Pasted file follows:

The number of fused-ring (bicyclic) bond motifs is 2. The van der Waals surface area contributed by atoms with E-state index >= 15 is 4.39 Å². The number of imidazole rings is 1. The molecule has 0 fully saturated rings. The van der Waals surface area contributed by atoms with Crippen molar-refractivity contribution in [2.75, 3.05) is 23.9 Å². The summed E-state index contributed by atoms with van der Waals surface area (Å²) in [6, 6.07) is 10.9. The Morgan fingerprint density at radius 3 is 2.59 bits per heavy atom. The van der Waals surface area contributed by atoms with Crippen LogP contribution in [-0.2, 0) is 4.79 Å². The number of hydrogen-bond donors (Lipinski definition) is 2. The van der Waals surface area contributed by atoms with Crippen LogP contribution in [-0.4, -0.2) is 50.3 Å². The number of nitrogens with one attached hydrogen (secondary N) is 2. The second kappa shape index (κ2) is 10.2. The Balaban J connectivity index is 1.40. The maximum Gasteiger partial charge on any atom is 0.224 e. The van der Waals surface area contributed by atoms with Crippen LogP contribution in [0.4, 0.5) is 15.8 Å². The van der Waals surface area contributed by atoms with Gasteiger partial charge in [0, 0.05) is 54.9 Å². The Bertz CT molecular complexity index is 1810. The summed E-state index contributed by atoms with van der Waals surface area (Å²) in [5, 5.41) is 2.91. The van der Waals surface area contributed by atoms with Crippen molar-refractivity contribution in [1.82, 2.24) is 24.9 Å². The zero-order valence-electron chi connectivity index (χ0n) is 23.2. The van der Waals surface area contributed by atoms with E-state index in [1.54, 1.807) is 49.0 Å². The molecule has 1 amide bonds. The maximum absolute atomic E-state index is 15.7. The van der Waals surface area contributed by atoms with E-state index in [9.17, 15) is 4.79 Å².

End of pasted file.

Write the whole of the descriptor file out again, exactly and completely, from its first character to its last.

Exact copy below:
The number of fused-ring (bicyclic) bond motifs is 2. The van der Waals surface area contributed by atoms with E-state index >= 15 is 4.39 Å². The number of imidazole rings is 1. The molecule has 0 fully saturated rings. The van der Waals surface area contributed by atoms with Crippen molar-refractivity contribution in [2.75, 3.05) is 23.9 Å². The summed E-state index contributed by atoms with van der Waals surface area (Å²) in [6, 6.07) is 10.9. The Morgan fingerprint density at radius 3 is 2.59 bits per heavy atom. The van der Waals surface area contributed by atoms with Crippen LogP contribution in [-0.2, 0) is 4.79 Å². The number of hydrogen-bond donors (Lipinski definition) is 2. The van der Waals surface area contributed by atoms with Crippen LogP contribution in [-0.4, -0.2) is 50.3 Å². The number of nitrogens with one attached hydrogen (secondary N) is 2. The second kappa shape index (κ2) is 10.2. The Balaban J connectivity index is 1.40. The maximum Gasteiger partial charge on any atom is 0.224 e. The van der Waals surface area contributed by atoms with Crippen LogP contribution in [0.4, 0.5) is 15.8 Å². The van der Waals surface area contributed by atoms with Gasteiger partial charge in [0, 0.05) is 54.9 Å². The Bertz CT molecular complexity index is 1810. The summed E-state index contributed by atoms with van der Waals surface area (Å²) in [5, 5.41) is 2.91. The van der Waals surface area contributed by atoms with Crippen molar-refractivity contribution in [1.82, 2.24) is 24.9 Å². The zero-order valence-electron chi connectivity index (χ0n) is 23.2. The van der Waals surface area contributed by atoms with E-state index in [1.54, 1.807) is 49.0 Å². The molecule has 1 amide bonds. The maximum absolute atomic E-state index is 15.7. The van der Waals surface area contributed by atoms with E-state index in [9.17, 15) is 4.79 Å².